Local soccer club gives back this holiday season
Players and coaches volunteer for Operation Hope
For a couple of Park City Soccer Club teams, making a difference in their community goes beyond representing Park City on the pitch.
Long after their fall season had ended, 15 boys from PCSC’s 2007 and 2008 white teams raised about $1,000 from local businesses, friends and family. In mid-December, they met with coaches and parents at the Old Navy in the Tanger Outlets to shop for clothes that would then stock the shelves of the Christian Center of Park City thrift stores.
The volunteer effort, which contributed to the center’s “Operation Hope” Christmas campaign collecting toys and clothing for needy children living in the Wasatch Back, was the idea of Coach Jason “Crash” Jentzsch.
In addition to teaching soccer skills, Jentzsch said he’s been involving his players in volunteer efforts for as long as he’s been coaching — a vocation that began in 2001 as a ski jumping coach. His teams have knitted caps for the homeless, pealed potatoes at for holiday meals at shelters and collected food for local pantries.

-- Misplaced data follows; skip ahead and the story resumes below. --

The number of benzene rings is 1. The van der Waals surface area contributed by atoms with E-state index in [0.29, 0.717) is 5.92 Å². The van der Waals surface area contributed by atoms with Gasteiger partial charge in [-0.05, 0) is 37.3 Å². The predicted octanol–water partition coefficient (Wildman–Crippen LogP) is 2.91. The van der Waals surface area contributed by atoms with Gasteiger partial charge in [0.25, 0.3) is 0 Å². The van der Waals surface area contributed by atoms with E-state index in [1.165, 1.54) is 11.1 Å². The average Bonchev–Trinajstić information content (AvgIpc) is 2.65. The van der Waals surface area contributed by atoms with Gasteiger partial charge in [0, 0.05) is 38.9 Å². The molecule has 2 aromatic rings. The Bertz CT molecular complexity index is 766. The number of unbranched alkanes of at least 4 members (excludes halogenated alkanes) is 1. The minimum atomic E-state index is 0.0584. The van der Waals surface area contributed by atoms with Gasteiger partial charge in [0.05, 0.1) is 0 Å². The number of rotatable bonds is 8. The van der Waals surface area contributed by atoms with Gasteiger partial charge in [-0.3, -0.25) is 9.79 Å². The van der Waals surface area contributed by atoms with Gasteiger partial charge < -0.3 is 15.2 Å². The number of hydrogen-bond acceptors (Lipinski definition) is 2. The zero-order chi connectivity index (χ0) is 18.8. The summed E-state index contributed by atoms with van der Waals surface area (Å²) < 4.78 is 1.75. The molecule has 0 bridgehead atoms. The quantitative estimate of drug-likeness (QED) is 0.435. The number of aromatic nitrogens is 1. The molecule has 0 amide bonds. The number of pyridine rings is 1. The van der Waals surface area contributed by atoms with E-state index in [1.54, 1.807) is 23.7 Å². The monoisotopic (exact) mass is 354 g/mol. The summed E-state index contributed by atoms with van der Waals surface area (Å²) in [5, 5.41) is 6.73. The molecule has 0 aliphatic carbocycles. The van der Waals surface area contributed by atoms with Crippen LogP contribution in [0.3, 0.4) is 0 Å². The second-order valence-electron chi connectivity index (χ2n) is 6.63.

“I love teaching this to players at a young age, that there are kids in their schools and living in their community who are struggling and we can give back by helping them,” Jentzsch said. “My hope is that they will pass this along when they get older.”
That’s how Jentzsch learned the value of volunteering as a youth growing up in Sandy. Raised by a single working mother, he said she taught him and his three siblings to give back as they were sometimes on the receiving end of generous people in their community.
Jentzsch said volunteering can also be a bonding experience for team members who may be shy and not hang out with teammates when they aren’t on the field together competing as a team. “So, we bring them together with these volunteer activities and monthly team nights,” he said.
For Rob Harter, Executive Director of the Christian Center for Park City and whose daughter plays for PCSC, such volunteer efforts not only have great impact on the kids in need in Summit and Wasatch counties whose parents struggle to provide Christmas, but can teach those volunteering at a young age that they can make a difference in their community.
“Some may not know that they could be helping out a teammate and their family,” said Harter.
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